Wednesday, November 24, 2021


This is the first of several yakuza pics by Kinji Fukasaku that bridged the ninkyo eiga he seemed to eschew in the '60s with the jitsuroku that put him on the map during the '70s. Since I prefer the former while admiring his trailblazing contributions to the latter, I find these transitional films his most interesting. Originally titled KAISAN SHIKI [DISSOLUTION CEREMONY], it opened in Honolulu on June 5, 1967 as FALLING OUT and was booked a few times at the Toei-owned Linda Lea Theater in downtown L.A. in the early to mid '70s, but has been one of Fukasaku's more sought-after films in recent years. The English-subbed version that turned up on YouTube over the summer carries the title CEREMONY OF DISBANDING.

Kimono-clad Sawaki (Koji Tsuruta) emerges from prison eight years after killing the head of a rival clan over a land dispute to find his group disbanded and all of the chiefs now wearing suits and pretending to be legitimate businessmen. Kubo (Kyosuke Machida), for example, runs a so-called talent agency that gets its clients - naive young women who want to be singers - hooked on junk so they can work off their debts stripping and hooking in Okinawa dive bars. The landfill Sawaki killed for now houses an oil complex and factories that billow pollution into the air, a deal that only benefited his friend Shimumura (Fumio Watanabe), whose construction company is presently at odds with another former yakuza chief, Sakamura (Hosei Komatsu), and a corrupt congressman (Nobuo Kaneko) over a similarly shady land deal. One of the soon-to-be-displaced tenants is Sawaki's ex-wife Mie (Misako Watanabe), who wants nothing to do with him and has kept the existence of their son a secret. Another is Dr. Omachi, who runs a free clinic on the land and once saved Shimamura's life, but is now caught between the two opposing groups.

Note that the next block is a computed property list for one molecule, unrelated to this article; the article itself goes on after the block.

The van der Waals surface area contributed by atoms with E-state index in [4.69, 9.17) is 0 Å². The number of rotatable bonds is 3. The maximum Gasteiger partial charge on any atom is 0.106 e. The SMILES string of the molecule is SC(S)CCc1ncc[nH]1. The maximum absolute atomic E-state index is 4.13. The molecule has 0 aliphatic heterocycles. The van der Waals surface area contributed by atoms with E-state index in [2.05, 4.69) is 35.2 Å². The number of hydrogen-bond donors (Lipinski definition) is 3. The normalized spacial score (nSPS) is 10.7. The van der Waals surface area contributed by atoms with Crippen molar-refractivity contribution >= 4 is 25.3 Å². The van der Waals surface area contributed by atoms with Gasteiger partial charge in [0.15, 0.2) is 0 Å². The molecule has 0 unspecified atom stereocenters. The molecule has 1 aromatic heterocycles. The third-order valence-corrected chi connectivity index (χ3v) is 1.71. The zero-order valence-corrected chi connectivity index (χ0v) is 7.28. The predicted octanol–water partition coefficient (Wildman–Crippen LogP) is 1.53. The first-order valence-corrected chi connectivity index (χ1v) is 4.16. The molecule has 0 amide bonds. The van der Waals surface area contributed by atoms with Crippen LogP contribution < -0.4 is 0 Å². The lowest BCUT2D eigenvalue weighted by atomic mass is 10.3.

Into this typically busy plot saunters Sakai (Tetsuro Tamba), another chivalrous sandals-and-kimono man from another era, who's out to settle the score with Sawaki for chopping off his arm during that pivotal raid eight years earlier.

“A showdown?” Sawaki says, genuinely surprised when Sakai tosses a tanto to him along with the challenge. “I haven't heard that word in a long time. I thought all the yakuza had moved on to other jobs. I didn't think there were any left.”

“I guess I'm old-fashioned,” Sakai responds, “unfortunately for you.”

A look of relief passes over Sawaki's face as he prepares to unsheathe the blade. “No – I haven't felt this happy since I got out of jail.”

No comments: